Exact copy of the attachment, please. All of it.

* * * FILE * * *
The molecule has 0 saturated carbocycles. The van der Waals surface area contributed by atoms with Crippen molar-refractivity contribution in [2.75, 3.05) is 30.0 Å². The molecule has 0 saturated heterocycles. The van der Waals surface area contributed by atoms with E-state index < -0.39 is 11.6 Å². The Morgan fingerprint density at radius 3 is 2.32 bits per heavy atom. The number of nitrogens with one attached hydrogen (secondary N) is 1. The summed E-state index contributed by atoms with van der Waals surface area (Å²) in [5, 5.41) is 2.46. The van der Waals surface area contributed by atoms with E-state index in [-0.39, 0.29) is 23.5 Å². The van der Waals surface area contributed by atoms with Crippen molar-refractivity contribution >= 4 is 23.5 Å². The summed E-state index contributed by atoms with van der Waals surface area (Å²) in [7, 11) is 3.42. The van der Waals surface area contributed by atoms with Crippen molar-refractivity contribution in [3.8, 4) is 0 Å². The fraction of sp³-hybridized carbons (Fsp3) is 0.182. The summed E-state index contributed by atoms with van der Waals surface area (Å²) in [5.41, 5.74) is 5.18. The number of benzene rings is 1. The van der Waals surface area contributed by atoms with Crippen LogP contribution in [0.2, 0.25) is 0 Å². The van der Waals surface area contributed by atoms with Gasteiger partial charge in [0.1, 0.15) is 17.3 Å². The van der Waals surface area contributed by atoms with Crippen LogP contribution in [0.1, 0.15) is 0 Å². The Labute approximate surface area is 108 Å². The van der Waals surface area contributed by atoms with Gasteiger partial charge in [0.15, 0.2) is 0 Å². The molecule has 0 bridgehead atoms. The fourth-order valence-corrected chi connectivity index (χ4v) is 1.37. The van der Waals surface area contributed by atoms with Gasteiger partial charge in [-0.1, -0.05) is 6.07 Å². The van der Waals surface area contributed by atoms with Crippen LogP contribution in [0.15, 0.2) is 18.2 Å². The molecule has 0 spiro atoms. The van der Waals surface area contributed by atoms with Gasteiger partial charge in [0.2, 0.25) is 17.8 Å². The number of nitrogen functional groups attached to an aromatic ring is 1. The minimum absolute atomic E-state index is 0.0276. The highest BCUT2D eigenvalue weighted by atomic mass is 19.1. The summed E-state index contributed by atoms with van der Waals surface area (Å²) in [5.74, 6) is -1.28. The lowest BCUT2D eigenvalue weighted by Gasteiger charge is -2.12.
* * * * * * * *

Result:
The molecule has 0 saturated carbocycles. The van der Waals surface area contributed by atoms with Crippen molar-refractivity contribution in [2.75, 3.05) is 30.0 Å². The molecule has 0 saturated heterocycles. The van der Waals surface area contributed by atoms with E-state index < -0.39 is 11.6 Å². The Morgan fingerprint density at radius 3 is 2.32 bits per heavy atom. The number of nitrogens with one attached hydrogen (secondary N) is 1. The summed E-state index contributed by atoms with van der Waals surface area (Å²) in [5, 5.41) is 2.46. The van der Waals surface area contributed by atoms with E-state index in [-0.39, 0.29) is 23.5 Å². The van der Waals surface area contributed by atoms with Crippen molar-refractivity contribution >= 4 is 23.5 Å². The summed E-state index contributed by atoms with van der Waals surface area (Å²) in [7, 11) is 3.42. The van der Waals surface area contributed by atoms with Crippen molar-refractivity contribution in [3.8, 4) is 0 Å². The fraction of sp³-hybridized carbons (Fsp3) is 0.182. The summed E-state index contributed by atoms with van der Waals surface area (Å²) in [5.41, 5.74) is 5.18. The number of benzene rings is 1. The van der Waals surface area contributed by atoms with Crippen LogP contribution in [0.2, 0.25) is 0 Å². The van der Waals surface area contributed by atoms with Gasteiger partial charge in [0.1, 0.15) is 17.3 Å². The van der Waals surface area contributed by atoms with Crippen LogP contribution in [0.1, 0.15) is 0 Å². The Labute approximate surface area is 108 Å². The van der Waals surface area contributed by atoms with Gasteiger partial charge in [0.15, 0.2) is 0 Å². The molecule has 0 bridgehead atoms. The fourth-order valence-corrected chi connectivity index (χ4v) is 1.37. The van der Waals surface area contributed by atoms with Gasteiger partial charge in [-0.1, -0.05) is 6.07 Å². The van der Waals surface area contributed by atoms with Crippen LogP contribution in [0.15, 0.2) is 18.2 Å². The molecule has 0 spiro atoms. The van der Waals surface area contributed by atoms with Gasteiger partial charge in [0.2, 0.25) is 17.8 Å². The number of nitrogen functional groups attached to an aromatic ring is 1. The minimum absolute atomic E-state index is 0.0276. The highest BCUT2D eigenvalue weighted by atomic mass is 19.1. The summed E-state index contributed by atoms with van der Waals surface area (Å²) in [5.74, 6) is -1.28. The lowest BCUT2D eigenvalue weighted by Gasteiger charge is -2.12.